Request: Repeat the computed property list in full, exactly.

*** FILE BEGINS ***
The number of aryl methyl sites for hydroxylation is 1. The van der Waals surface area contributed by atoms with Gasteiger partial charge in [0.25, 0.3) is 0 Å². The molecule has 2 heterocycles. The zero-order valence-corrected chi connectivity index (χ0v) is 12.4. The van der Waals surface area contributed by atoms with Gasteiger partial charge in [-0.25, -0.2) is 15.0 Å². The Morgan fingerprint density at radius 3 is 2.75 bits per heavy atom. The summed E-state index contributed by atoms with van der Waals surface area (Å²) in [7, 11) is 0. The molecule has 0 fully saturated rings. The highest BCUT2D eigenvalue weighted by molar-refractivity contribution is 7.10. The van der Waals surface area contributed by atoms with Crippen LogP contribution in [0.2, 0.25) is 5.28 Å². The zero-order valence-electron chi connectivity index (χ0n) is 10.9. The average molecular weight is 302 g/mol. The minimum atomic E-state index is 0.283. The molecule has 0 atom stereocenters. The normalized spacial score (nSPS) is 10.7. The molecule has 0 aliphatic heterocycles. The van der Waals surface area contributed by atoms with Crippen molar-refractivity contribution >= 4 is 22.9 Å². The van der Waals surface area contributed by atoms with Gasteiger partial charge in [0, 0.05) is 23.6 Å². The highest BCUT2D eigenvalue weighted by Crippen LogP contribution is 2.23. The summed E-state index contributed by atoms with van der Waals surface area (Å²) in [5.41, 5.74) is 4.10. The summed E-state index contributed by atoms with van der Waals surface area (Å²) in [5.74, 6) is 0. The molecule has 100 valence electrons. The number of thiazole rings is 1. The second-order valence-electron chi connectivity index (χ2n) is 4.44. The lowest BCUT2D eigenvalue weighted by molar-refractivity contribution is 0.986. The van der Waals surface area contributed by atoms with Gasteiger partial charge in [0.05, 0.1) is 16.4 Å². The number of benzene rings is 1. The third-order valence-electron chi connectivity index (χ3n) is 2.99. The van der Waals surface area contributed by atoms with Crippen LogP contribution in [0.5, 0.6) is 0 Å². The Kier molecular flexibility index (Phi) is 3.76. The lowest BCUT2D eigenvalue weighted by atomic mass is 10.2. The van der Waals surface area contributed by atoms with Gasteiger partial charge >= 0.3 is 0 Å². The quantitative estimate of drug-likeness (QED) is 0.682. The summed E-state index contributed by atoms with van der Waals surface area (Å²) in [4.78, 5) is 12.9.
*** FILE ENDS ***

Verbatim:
The number of aryl methyl sites for hydroxylation is 1. The van der Waals surface area contributed by atoms with Gasteiger partial charge in [0.25, 0.3) is 0 Å². The molecule has 2 heterocycles. The zero-order valence-corrected chi connectivity index (χ0v) is 12.4. The van der Waals surface area contributed by atoms with Gasteiger partial charge in [-0.25, -0.2) is 15.0 Å². The Morgan fingerprint density at radius 3 is 2.75 bits per heavy atom. The summed E-state index contributed by atoms with van der Waals surface area (Å²) in [7, 11) is 0. The molecule has 0 fully saturated rings. The highest BCUT2D eigenvalue weighted by molar-refractivity contribution is 7.10. The van der Waals surface area contributed by atoms with Crippen LogP contribution in [0.2, 0.25) is 5.28 Å². The zero-order valence-electron chi connectivity index (χ0n) is 10.9. The average molecular weight is 302 g/mol. The minimum atomic E-state index is 0.283. The molecule has 0 atom stereocenters. The normalized spacial score (nSPS) is 10.7. The molecule has 0 aliphatic heterocycles. The van der Waals surface area contributed by atoms with Crippen molar-refractivity contribution >= 4 is 22.9 Å². The van der Waals surface area contributed by atoms with Gasteiger partial charge in [0, 0.05) is 23.6 Å². The highest BCUT2D eigenvalue weighted by Crippen LogP contribution is 2.23. The summed E-state index contributed by atoms with van der Waals surface area (Å²) in [5.41, 5.74) is 4.10. The summed E-state index contributed by atoms with van der Waals surface area (Å²) in [5.74, 6) is 0. The molecule has 100 valence electrons. The number of thiazole rings is 1. The second-order valence-electron chi connectivity index (χ2n) is 4.44. The lowest BCUT2D eigenvalue weighted by molar-refractivity contribution is 0.986. The van der Waals surface area contributed by atoms with Gasteiger partial charge in [0.05, 0.1) is 16.4 Å². The number of benzene rings is 1. The third-order valence-electron chi connectivity index (χ3n) is 2.99. The van der Waals surface area contributed by atoms with Crippen LogP contribution in [0.5, 0.6) is 0 Å². The Kier molecular flexibility index (Phi) is 3.76. The lowest BCUT2D eigenvalue weighted by atomic mass is 10.2. The van der Waals surface area contributed by atoms with Gasteiger partial charge >= 0.3 is 0 Å². The quantitative estimate of drug-likeness (QED) is 0.682. The summed E-state index contributed by atoms with van der Waals surface area (Å²) in [4.78, 5) is 12.9.